Taking British Airways to CEDR arbitration
If you have ever had a dispute with British Airways you will know that the next step in attempting to resolve the matter is to head to the CEDR.
As our 2017 CEDR article explains, it is a relatively simple process that requires you and the defendant to submit a statement. It is then adjudicated by the CEDR.
Though simple, it is a slow process. Once you have submitted your statement the defendant is given several weeks to submit theirs, after which you are allowed to add any additional comments. The dispute then joins the queue of disputes awaiting an adjudicator (this takes several weeks) before, finally, a decision is made.
It is, potentially, too simple. The adjudicator is unable to communicate directly with either claimant or defendant, and is therefore unable to ask for additional evidence to clarify any positions. There is also no way to appeal the adjudicators decision within the CEDR framework.
This is a problem when your case is as complex as mine. The problem was that the original vehicle I rented did not have functioning headlights, which meant I had to swap the car free of charge mid-way through my renting period. The car I dropped off was not the same as the one I originally picked up and it was not possible to easily tell from the final confusing receipt I was given what the additional drop-off fee was.
The adjudicator believed that the additional charge showing on my receipt was related to replacing the car mid-rental, instead of being due to the change of drop-off location. This assumption could have been easily corrected had they been able to contact me to clarify the situation.
This was frustrating because the adjudicator had theoretically ruled in my favour but stated that as I had not suffered any extra drop-off fees I had no right to any claim on BA. I went back to Hertz and ended up getting two written statements that unambiguously stated I was being charged a higher rate due to the drop off location. There is no right of appeal with CEDR so the only option I had available was to go to the Small Claims Court.
Taking British Airways to the Small Claims Court
Whilst the CEDR is a simple process, going to the small claims court is an entirely different world, and slightly terrifying at that given it is an official legal process. I may not even have proceeded had I not had a family friend who specialises in aviation law and deals with airline disruption all the time. He insisted that I had a case, and so I pushed on.
I did a quick bit of research on how the small claims court works. Despite a lot of legal jargon it is quite simple to file a claim, since it can all be done online. The online form asks for a statement, a timeline of the events, the evidence you wish to file and where you would like the hearing to take place. You also have to pay a fee upfront, which varies depending on how much you are claiming. I would have to pay £25 to file the case and another £25 if it got to hearing. You can see the fee brackets on the gov.uk website here.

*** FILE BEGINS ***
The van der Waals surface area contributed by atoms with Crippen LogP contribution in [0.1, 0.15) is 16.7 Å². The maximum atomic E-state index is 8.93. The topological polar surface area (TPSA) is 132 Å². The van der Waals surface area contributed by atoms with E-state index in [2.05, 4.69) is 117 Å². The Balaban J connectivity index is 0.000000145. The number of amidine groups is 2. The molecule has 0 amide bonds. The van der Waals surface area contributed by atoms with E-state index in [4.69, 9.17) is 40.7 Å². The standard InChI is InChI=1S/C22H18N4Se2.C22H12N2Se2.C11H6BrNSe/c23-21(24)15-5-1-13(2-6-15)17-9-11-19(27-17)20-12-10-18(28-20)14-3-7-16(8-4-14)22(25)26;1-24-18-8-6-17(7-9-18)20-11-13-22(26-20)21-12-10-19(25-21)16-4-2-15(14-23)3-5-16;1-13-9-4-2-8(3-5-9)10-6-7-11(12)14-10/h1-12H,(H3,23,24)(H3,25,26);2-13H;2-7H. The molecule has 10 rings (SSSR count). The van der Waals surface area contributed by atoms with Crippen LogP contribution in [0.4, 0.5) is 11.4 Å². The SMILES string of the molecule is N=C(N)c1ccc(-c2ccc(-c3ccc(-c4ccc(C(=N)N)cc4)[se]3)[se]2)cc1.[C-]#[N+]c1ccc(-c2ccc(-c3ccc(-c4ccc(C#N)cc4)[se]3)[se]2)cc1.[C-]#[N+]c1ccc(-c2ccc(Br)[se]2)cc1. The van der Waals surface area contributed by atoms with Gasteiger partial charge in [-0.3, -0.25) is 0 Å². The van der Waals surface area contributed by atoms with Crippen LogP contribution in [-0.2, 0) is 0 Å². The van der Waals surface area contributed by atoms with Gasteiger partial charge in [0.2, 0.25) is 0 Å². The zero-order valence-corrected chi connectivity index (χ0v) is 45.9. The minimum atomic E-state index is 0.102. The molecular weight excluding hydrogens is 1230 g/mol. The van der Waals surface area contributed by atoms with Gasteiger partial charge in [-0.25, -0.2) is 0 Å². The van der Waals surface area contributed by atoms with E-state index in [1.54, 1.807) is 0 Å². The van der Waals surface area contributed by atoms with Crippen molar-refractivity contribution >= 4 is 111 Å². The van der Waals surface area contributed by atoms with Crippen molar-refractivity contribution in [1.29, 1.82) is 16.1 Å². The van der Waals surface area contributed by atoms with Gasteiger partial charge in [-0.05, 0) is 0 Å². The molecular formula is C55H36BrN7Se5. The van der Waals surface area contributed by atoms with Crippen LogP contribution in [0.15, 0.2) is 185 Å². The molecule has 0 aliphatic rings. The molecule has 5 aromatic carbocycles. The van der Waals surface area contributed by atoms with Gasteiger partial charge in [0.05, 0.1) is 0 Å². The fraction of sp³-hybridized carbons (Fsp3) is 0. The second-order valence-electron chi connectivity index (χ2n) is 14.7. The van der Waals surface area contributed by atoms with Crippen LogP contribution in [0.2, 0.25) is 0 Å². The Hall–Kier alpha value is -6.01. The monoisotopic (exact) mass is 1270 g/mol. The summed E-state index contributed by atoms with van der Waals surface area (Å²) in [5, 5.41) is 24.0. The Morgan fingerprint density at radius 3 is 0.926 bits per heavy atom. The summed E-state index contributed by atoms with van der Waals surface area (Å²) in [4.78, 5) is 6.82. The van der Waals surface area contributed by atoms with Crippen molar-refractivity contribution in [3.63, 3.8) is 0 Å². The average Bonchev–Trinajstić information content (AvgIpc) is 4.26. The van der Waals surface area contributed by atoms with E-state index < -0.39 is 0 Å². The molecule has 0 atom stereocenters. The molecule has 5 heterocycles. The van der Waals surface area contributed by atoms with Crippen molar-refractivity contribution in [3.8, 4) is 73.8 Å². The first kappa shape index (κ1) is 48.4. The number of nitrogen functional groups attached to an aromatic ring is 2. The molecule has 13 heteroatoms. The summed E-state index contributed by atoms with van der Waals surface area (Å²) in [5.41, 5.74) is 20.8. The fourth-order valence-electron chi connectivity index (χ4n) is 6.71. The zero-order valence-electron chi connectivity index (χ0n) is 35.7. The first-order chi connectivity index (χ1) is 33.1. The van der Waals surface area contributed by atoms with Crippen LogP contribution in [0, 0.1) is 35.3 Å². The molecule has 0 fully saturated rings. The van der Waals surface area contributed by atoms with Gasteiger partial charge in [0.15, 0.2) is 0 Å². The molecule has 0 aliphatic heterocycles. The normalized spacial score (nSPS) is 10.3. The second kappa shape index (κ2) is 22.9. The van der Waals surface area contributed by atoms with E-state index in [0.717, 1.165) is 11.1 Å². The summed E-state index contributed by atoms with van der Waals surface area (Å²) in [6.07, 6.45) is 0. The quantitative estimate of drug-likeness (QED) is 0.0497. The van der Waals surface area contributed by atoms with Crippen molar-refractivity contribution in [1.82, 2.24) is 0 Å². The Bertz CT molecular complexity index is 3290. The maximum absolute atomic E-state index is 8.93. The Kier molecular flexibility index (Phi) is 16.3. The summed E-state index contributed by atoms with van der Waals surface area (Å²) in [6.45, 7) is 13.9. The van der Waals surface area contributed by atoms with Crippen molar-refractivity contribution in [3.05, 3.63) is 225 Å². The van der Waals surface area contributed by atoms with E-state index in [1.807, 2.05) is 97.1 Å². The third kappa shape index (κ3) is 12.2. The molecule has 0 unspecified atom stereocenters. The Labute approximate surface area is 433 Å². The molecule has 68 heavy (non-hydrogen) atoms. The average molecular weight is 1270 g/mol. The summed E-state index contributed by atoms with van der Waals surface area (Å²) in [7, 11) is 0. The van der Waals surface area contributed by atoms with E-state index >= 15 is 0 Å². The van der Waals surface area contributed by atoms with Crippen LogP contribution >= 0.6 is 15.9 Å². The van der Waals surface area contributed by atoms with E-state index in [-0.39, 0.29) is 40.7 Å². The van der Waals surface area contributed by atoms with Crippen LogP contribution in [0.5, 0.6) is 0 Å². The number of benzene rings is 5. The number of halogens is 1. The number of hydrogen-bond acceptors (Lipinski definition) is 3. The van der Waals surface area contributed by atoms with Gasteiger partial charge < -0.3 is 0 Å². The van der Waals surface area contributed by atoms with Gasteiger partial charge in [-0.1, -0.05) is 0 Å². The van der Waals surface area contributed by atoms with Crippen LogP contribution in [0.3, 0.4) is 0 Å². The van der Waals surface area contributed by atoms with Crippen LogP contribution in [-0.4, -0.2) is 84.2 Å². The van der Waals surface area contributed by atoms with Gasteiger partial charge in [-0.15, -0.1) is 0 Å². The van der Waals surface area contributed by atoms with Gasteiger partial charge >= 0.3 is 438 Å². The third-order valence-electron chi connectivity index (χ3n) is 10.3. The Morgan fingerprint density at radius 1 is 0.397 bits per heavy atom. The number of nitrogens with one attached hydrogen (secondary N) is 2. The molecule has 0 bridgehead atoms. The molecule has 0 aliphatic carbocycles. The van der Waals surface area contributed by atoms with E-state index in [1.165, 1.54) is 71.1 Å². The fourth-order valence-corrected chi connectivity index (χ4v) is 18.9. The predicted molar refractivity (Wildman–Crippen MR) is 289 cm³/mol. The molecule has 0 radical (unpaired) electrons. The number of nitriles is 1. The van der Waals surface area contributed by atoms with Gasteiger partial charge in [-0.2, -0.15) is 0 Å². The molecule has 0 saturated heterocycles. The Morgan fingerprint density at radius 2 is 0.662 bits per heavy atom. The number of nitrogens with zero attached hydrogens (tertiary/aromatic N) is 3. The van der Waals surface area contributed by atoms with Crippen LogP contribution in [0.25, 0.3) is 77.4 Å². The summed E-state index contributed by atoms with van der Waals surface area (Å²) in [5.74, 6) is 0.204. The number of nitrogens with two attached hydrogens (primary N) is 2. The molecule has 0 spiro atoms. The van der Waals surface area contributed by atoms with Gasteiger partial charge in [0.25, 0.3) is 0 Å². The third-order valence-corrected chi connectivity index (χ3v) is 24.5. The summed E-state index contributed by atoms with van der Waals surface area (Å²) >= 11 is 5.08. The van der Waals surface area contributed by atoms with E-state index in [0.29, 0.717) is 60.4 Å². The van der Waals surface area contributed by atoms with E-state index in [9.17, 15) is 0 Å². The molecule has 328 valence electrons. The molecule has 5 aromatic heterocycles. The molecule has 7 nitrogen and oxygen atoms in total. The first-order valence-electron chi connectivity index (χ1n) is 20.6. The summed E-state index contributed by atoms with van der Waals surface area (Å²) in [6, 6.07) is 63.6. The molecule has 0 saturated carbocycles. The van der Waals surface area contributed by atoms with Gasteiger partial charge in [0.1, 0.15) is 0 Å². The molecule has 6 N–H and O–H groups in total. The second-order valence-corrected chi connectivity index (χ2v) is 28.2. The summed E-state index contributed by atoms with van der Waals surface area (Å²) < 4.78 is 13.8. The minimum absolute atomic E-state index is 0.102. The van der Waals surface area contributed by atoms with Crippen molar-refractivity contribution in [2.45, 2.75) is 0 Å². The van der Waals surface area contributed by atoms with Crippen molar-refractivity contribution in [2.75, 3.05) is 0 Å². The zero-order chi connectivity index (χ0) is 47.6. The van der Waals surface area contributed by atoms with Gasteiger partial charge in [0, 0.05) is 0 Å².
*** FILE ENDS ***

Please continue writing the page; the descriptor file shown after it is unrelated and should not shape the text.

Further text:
I resubmitted my statements, this time with the additional evidence I had received from Hertz, and paid the £25 court fee. Then I waited.
British Airways was notified of my filing and a few weeks later filed their own statement, after which we again waited – for months.
Although filing a claim is fairly simple, there is very little information once the claim is being processed. I got various automated emails that required certain forms with complicated names be filed at certain times; every so often I was copied into an email from the BA legal team. In this respect, the CEDR is definitely a simpler process although I quickly realised that if I thought the CEDR was slow, law courts are in a league of their own…
Finally, however, eight months after the flight in question, my claim was accepted by the judge and I was given a hearing date in May.
I was given a final deadline in April to file my final documents and evidence. Whilst I re-wrote and re-formatted my statements to comply with the court requirements, I got in touch with the legal team at British Airways asking if they did not want to settle the claim and save everyone a lot of trouble. I did not hear back.
Two days before the deadline to submit my documents and pay the court hearing fee, the British Airways liaison got in touch, asking to settle the case. They agreed to pay the full amount of my claim as well as the fees I had already paid to the Small Claims Court. After nine months of paperwork and fighting my corner I finally had my £282 back, plus the court fees I had paid.
My dispute with British Airways has taught me never to accept defeat simply because the process is long and complex. I have also lost all my patience for dealing with the screw-ups of big companies.
Two weeks after my flight with British Airways was cancelled, I found being turned away from an easyJet flight. I think I may be cursed now …..